is best NOT to remove the modular plug for it. Work around it if you can. If
not, then just do you best to get a good connection. When recording, it is good
to keep your recorder hidden from sight (in the Bell box if possible), but in a
place easy enough to change tapes from.

3. The wireless microphone: this is the BUG. It transmits a signal from the
phone to the radio (FM band). You may remember Mr. Microphone (from Kaytel
fame); these wireless microphones are available from Radio Shack for $19. They
are easy to build and easy to hook up. There are so many different models, that
is is almost impossible to tell you exactly what to do. The most common thing
to do is to cut off the microphone element, and attach these two wires to
screws one and two. The line MIGHT, depending on the brand, be "permanently off
hook". This is bad, but by phucking around with it for a while, you should get
it working. There are two drawbacks to using this method. One, is that the poor
asshole who is getting his phone tapped might hear himself on "FM 88, the
principal connection". The second problem is the range. The store bought
transmitters have a VERY short range. I suggest that you build the customized
version I will present in part four (it's cheaper too). Now on to the best of
all the methods....

4. The "easy-talks": This method combines all the best aspects of all the the
other methods. It only has one drawback... You need a set of "Easy-talk" walkie
talkies. They are voice activated, and cost about $59. You can find 'em at toy
stores, and "hi-tech" catalogs. I think that any voice activated walkie talkies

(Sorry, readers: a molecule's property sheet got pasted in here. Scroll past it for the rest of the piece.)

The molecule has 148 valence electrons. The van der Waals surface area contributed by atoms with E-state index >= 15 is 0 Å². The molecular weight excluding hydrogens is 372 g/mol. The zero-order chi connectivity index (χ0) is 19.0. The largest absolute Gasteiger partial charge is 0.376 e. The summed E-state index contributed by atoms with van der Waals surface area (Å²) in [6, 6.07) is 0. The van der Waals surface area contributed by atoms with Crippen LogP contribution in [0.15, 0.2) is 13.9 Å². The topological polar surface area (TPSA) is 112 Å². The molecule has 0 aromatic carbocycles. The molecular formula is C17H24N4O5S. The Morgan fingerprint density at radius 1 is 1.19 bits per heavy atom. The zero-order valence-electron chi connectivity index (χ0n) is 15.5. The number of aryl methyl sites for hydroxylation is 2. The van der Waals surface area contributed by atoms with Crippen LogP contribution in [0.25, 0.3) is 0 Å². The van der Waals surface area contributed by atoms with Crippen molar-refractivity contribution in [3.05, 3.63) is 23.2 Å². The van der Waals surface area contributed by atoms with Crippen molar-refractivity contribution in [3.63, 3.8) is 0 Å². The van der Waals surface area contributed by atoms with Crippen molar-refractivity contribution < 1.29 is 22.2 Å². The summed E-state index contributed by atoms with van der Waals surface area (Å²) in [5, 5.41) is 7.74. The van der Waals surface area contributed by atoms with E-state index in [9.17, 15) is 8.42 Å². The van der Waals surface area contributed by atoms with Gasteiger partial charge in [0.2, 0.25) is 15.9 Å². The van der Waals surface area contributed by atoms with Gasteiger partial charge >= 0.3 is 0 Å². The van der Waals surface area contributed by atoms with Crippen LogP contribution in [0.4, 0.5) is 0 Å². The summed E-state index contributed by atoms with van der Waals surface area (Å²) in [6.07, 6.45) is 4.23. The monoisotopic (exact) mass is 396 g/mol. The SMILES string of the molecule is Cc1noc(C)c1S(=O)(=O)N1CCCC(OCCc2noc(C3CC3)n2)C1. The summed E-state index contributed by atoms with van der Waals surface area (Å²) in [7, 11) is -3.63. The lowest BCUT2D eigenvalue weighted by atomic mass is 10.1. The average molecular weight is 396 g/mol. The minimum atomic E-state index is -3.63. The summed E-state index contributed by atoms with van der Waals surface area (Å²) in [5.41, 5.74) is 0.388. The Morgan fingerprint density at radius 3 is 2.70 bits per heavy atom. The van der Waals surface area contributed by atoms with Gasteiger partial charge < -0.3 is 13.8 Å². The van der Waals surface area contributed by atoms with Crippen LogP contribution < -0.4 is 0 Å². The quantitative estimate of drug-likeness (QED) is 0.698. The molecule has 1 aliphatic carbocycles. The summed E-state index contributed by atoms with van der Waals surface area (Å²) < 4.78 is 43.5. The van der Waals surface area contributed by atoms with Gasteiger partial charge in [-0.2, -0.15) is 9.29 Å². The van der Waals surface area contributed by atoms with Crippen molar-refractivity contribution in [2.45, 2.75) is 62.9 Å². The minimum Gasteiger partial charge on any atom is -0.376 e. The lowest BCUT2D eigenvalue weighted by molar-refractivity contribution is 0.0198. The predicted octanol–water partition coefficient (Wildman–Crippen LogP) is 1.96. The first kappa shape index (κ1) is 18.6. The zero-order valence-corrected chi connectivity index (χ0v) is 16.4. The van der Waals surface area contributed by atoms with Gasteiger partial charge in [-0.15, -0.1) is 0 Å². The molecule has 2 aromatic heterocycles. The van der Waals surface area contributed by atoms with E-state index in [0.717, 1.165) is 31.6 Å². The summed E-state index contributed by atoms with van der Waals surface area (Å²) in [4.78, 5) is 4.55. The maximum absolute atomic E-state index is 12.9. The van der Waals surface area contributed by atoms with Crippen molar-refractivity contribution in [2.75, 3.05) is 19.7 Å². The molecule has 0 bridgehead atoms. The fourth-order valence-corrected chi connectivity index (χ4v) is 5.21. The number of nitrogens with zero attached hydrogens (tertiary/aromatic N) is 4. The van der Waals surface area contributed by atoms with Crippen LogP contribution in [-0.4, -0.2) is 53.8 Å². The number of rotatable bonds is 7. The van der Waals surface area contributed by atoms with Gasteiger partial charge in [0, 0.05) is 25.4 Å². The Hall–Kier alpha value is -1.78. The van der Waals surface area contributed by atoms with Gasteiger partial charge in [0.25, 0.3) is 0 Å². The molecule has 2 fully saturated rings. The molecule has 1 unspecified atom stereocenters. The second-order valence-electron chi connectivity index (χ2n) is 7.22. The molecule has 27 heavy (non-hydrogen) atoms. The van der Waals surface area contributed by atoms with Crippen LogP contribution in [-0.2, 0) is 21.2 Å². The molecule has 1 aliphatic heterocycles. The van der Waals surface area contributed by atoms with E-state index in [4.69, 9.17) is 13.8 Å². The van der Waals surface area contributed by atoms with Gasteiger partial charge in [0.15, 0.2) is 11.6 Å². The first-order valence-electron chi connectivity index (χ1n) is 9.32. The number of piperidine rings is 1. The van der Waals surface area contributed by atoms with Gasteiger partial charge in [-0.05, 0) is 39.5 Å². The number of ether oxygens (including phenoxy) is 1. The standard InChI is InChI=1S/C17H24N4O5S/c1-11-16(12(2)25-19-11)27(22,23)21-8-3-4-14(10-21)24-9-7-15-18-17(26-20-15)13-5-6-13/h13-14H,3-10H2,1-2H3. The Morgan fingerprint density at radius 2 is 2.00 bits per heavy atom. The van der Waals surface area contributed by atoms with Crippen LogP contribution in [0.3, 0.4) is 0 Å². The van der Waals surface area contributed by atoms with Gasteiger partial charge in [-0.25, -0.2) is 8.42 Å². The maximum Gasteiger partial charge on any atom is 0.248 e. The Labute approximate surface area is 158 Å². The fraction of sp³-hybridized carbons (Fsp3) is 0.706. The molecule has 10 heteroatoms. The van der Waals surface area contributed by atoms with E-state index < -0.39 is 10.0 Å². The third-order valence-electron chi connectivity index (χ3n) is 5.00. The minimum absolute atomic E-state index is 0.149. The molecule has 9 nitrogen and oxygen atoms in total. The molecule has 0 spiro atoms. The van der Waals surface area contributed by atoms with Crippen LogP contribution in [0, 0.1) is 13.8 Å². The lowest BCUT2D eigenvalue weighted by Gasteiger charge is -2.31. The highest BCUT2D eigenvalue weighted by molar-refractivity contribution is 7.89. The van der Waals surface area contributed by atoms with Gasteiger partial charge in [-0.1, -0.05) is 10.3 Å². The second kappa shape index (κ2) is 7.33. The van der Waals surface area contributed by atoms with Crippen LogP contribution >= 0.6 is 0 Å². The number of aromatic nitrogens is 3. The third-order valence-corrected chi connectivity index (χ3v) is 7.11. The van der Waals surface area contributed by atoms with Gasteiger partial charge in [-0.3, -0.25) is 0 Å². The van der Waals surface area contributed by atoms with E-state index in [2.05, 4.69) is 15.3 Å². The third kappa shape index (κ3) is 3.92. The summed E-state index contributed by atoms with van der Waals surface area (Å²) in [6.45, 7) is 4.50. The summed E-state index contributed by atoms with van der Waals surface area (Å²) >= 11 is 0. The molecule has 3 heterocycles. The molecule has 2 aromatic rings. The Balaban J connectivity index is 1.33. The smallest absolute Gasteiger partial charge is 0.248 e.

will work, but I have only tried the easy-talks. First, you have to decide on
one for the "transmitter" and one for the "receiver". It is best to use the one
with the strongest transmission to transmit, even though it may receive better
also. De-solder the speaker of the "transmitter", and the microphone of the
"receiver". Now, go to the box. put the walkie talkie on "VOX" and hook the
microphone leads (as in method three) to the first and second screws in the
box. Now go home, and listen on your walkie talkie. If nothing happens, then
the phone signal wasn't strong enough to "activate" the transmission. If this
happens, there are two things you can do. One, add some ground lines to the
microphone plugs. This is the most inconspicuous, but if it doesn't work then
you need an amplifier, like a walkman with two earphone plugs. Put the first
plug on the line, and then into one of the jacks. Then turn the volume all the
way up (w/out pressing play). Next connect the second earphone plug to the mice
wires, and into the second earphone outlet on the walkman. Now put the whole